4 common business accounting mistakes to avoid

A strong financial foundation is critical for growing your business. Avoid leaving money on the table by getting your accounts and processes up to scratch.

There are countless businesses who make these four common accounting mistakes:
Relying on spreadsheets
Incorrectly setting up their chart of accounts
Accounting on a cash basis
Not using an industry expert accountant

These mistakes prevent them from seeing the full picture of their financial health, compounding errors as time goes on. To stay ahead of the game, avoid these mistakes, and set up your business for growth by using these 4 accounting tips for start-ups and small businesses.

1. Utilise accounting software
While it may be tempting to use spreadsheets when you first start out, this system is often a time consuming vortex of manual data entry, making it easy to make mistakes.
Instead, streamline your processes by utilising the range of accounting softwares available to meet the needs and budget requirements of your business. By automatically pulling the required data from your accounts, accounting software is more time efficient, reduces mistakes, and produces professional reports effortlessly.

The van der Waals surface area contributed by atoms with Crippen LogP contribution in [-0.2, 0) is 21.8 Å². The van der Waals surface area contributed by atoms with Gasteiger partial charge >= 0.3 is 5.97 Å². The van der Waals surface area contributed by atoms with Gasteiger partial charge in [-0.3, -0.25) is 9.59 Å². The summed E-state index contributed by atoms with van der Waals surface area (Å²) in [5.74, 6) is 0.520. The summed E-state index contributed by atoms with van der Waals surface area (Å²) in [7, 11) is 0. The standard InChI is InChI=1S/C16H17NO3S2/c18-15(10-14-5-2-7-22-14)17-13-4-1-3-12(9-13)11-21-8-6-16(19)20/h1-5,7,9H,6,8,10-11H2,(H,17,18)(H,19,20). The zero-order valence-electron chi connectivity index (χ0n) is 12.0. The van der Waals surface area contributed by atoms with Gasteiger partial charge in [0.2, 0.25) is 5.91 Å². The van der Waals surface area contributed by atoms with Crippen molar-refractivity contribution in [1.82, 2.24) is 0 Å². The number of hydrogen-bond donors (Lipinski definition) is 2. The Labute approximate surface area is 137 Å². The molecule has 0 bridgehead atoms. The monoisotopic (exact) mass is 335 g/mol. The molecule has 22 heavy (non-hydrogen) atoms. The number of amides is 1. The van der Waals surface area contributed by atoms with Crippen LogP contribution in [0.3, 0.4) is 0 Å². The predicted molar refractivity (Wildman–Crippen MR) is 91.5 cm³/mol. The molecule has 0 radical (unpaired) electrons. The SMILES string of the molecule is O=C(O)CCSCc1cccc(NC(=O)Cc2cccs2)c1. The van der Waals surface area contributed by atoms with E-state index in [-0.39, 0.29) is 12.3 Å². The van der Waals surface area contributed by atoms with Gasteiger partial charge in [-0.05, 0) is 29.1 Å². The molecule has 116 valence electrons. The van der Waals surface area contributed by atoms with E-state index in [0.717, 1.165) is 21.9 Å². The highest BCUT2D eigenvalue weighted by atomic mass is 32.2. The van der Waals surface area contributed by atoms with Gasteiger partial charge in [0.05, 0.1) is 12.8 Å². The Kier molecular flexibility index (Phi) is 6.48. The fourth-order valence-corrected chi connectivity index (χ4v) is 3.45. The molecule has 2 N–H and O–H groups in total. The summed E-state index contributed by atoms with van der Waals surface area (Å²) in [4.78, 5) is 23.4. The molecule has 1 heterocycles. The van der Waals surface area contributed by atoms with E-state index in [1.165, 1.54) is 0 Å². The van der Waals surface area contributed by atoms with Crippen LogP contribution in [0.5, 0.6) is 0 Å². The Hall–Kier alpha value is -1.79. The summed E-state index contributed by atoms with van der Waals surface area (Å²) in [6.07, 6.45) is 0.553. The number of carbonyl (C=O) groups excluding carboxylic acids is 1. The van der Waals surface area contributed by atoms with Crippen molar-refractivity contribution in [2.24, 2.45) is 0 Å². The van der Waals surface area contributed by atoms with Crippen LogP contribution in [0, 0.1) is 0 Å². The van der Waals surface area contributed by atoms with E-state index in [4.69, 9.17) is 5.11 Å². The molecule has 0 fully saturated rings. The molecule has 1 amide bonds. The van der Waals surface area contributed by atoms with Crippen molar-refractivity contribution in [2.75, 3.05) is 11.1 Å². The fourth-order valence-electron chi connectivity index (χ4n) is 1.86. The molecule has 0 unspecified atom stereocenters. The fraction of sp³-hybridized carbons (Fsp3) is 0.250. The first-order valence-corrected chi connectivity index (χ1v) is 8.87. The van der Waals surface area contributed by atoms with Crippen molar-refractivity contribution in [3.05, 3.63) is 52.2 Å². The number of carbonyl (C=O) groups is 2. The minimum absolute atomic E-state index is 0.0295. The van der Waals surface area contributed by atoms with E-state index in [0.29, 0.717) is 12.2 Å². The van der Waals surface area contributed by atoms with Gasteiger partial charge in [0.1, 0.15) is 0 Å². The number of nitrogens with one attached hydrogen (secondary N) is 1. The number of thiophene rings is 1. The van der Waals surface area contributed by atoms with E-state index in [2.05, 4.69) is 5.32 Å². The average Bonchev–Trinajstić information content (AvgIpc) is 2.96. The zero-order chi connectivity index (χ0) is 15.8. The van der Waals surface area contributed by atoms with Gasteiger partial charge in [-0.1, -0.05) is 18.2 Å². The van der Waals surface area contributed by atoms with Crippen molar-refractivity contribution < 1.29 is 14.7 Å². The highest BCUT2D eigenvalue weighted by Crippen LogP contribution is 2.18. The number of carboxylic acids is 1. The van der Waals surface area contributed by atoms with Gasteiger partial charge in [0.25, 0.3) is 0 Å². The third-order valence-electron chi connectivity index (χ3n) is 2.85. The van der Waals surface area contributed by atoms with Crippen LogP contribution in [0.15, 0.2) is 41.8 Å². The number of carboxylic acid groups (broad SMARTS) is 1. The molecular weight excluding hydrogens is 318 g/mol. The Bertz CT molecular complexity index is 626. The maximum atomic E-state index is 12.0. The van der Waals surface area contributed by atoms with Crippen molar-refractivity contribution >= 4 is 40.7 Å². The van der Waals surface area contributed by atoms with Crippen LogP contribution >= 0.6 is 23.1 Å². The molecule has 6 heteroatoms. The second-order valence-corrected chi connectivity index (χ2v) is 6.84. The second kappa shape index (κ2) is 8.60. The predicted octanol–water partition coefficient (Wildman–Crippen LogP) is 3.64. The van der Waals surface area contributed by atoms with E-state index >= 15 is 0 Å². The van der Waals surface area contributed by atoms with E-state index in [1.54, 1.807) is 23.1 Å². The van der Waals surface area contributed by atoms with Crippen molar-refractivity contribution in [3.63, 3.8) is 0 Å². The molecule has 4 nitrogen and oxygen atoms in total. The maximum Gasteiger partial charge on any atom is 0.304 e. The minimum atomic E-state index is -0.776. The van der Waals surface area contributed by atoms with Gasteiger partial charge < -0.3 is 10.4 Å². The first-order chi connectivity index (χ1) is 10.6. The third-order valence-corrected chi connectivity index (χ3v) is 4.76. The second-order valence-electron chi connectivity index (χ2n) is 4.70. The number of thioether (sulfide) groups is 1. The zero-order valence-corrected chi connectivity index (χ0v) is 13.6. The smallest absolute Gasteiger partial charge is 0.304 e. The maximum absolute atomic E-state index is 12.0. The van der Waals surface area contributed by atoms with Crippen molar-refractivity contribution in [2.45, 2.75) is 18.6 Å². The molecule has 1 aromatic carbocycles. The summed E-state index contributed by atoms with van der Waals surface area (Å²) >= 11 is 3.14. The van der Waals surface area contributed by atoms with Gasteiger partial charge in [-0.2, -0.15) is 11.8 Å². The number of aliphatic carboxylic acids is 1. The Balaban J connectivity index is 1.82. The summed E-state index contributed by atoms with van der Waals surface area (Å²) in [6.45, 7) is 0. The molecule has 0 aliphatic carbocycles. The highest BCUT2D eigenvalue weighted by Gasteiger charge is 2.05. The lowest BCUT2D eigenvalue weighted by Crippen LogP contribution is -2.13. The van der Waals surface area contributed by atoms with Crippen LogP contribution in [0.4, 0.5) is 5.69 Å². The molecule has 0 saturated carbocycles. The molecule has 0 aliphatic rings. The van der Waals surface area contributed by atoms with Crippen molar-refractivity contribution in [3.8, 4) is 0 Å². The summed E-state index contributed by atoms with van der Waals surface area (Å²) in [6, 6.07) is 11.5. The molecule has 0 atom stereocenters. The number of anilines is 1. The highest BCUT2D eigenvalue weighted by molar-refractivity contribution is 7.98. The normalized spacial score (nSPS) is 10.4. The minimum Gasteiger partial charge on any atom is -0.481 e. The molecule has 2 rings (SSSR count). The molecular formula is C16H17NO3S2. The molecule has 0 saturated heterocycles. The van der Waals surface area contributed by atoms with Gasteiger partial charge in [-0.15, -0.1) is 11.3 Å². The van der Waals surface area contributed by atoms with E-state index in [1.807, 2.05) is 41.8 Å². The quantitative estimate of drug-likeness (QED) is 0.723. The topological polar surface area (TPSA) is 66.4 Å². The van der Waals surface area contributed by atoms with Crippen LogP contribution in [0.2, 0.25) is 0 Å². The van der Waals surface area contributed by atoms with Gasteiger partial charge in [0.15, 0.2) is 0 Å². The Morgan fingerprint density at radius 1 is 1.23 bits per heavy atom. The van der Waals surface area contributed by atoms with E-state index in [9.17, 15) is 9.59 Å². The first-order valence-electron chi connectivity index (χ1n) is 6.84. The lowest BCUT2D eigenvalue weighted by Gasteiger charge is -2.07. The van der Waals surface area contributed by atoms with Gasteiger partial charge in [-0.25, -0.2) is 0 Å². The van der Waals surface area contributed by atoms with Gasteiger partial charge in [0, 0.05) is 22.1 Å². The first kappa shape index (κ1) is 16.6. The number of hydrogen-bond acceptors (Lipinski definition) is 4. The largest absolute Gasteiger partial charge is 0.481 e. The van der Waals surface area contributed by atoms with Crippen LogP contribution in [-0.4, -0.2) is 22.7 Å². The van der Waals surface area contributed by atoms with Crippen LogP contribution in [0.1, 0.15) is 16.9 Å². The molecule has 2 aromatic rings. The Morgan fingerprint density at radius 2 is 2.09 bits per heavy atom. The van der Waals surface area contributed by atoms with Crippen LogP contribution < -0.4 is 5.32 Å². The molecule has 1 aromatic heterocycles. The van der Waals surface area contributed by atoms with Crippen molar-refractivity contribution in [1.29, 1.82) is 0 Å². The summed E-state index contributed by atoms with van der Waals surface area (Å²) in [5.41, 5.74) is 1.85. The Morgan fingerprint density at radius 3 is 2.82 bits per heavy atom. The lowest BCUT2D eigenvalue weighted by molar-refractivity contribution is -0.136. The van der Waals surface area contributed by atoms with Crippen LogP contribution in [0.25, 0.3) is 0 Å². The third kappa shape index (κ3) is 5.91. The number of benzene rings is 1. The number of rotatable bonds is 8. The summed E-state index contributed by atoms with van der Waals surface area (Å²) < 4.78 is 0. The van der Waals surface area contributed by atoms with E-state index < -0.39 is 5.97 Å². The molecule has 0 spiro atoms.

2. Set up your chart of accounts correctly
Are you using account numbers to organise your chart of accounts? Do you use departments and classes to categorise your revenue? If you answered “no” to any of these questions, your chart of accounts needs improvement.

If your chart of accounts isn’t structured correctly it’s likely messy, difficult to use, and delays reporting. This incorrect set up means you may find yourself presenting financials that are non-compliant or overdue to members or investors, giving the impression you don’t have your business in order.

3. Track revenue and expenses using accrual basis
Cash basis and accrual basis are two methods of accounting. Cash basis accounting is where each item is entered as payments are received or made, whereas accrual basis is where each item is entered as it is earned or incurred regardless of when actual payments are received or made.

While many start-ups and small businesses begin by using the cash basis method, accrual accounting will make it easier for you to make strategic business decisions by providing a more accurate view of your business’s financial health.
Your board or investors will also expect any financial reports presented to them to be under the accrual method.

4. Work with an accounting expert in your industry
Not every qualified accountant will be able to handle your business’s finances. If the accountant you choose to use isn’t familiar with your industry, they may not know the specific accounting requirements you should be following.

When selecting your business accountant, conduct research to ensure they are proven industry professionals. This can include an existing client base of businesses in your industry, and professional, up to date skills with industry grade accounting software.

With these four tips for small businesses and start-ups you’ll avoid common mistakes, streamline your financial processes, and ensure your business has a strong financial foundation.